Wednesday, December 11, 2013

Take a Break: Celebrate Victorian Christmas -Wreaths, Swags and Gifts

Keeping with December's theme of Victorian Christmas-last week was Create a Victorian Christmas-Tree decorations -this week we focus on gifts, wrapping them and holiday greens. 

Gifts: Similar to tree ornaments, the Victorians started months ahead making presents for one another. The homemade gift was considered more thoughtful and meaningful than a store bought one. For the adults, presents might include: Apron, stationary, muffler or scarf, jewelry, magazine subscription, handkerchiefs or scarves, combs, needle-case, watch case, pomander ball, plant, photograph frame, book marks, cookies, jams, jellies or sweets. Some of the same presents would be suitable for a boy or girl. Boys gifts would include sled, skates, model train, shoeshine kit while a girl would receive dolls and accessories, hair bows etc.

As noted in last week’s post, the feast was the gift initially. However, with the arrival of the industrial age, manufactured toys became available and gift giving expanded. 

Wrapping: In Charles Dickens’ A Christmas Carol, presents were wrapped in brown-paper. However, as the holiday grew in popularity, gift wrapping expanded. Presents were wrapped in colored paper, tissue or cloth with ribbons to complement. “Christmas papers were intricately printed and ornamented with lace and ribbon. Decorated boxes, loose bags, and coronets bore cutout illustrations of Father Christmas, robins, angels, holly boughs and other seasonal decorations.” How is wrapping paper made.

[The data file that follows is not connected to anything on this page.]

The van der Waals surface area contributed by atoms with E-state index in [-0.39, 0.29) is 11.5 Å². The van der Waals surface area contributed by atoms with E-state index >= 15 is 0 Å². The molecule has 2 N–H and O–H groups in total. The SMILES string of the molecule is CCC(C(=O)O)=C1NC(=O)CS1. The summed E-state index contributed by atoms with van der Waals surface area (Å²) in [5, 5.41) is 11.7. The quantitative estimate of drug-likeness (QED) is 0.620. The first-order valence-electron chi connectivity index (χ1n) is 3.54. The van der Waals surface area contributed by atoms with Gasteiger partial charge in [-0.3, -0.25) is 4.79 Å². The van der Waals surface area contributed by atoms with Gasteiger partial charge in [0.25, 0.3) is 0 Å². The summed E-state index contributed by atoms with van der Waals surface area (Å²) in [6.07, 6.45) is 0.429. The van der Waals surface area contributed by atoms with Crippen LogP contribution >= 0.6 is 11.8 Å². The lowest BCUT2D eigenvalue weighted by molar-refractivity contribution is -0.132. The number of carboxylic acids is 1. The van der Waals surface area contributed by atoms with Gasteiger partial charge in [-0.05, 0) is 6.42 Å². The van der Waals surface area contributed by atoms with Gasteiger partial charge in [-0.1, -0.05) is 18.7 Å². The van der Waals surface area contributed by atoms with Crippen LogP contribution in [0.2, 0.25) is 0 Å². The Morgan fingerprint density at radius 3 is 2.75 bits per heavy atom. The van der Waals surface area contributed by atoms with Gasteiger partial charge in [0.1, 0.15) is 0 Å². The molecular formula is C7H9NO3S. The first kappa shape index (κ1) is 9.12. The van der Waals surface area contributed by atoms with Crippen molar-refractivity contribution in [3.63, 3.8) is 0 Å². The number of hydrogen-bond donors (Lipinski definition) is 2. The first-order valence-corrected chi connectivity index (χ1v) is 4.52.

An interesting aside- tissue paper was a spin off of toilet paper. Introduced by Joseph Gayetty in 1867, by 1863, it was commonplace enough for Butterick to use it for the newly invented sewing patterns. Learn more about gift wrapping. Other wrapping ideas:

Greens-Centerpieces, wreaths and swags: Christmas was a time to bring the outside in. Pine cones would be gathered, greens would be cut and if there was no holly berries, the Victorians would dip beans into red wax.

The dinning room table would be set with a tablecloth or runner. Candles would be lit and greens or flowers would be a focal point.

One year, having no centerpiece, my brother-in-law, who is an artist, went outside and cut a variety of pine branches. He laid them in the center of the table, placing glass tree ornaments on top of them and adding two candles. It didn’t take him more than 15 minutes to make, but it looked terrific. You can make a centerpiece using a vase or container of some sort to hold greens. For inspiration, check out 539 Victorian Christmas Decorating Dining Design.

I’m fortunate as I live where there are lots and lots of pine trees, so I can pretty much go outside and cut all that I need. I’ve been making swags for doors by taking a bunch of greens and wrapping them together with floral wire. Since I also have a lot of pine cones, I’ve been tying ribbons around them and draping them down the front of the swag. The whole thing is tied off with ribbon. 

If you don’t have pine readily available where you are, the Dollar Store has plenty of faux greenery that can be cut up and used in a similar manner. They also sell bags of pine cones, which can be touched up with white paint to look like it’s been snowing.

If a wreath is more your style, check out the following links:

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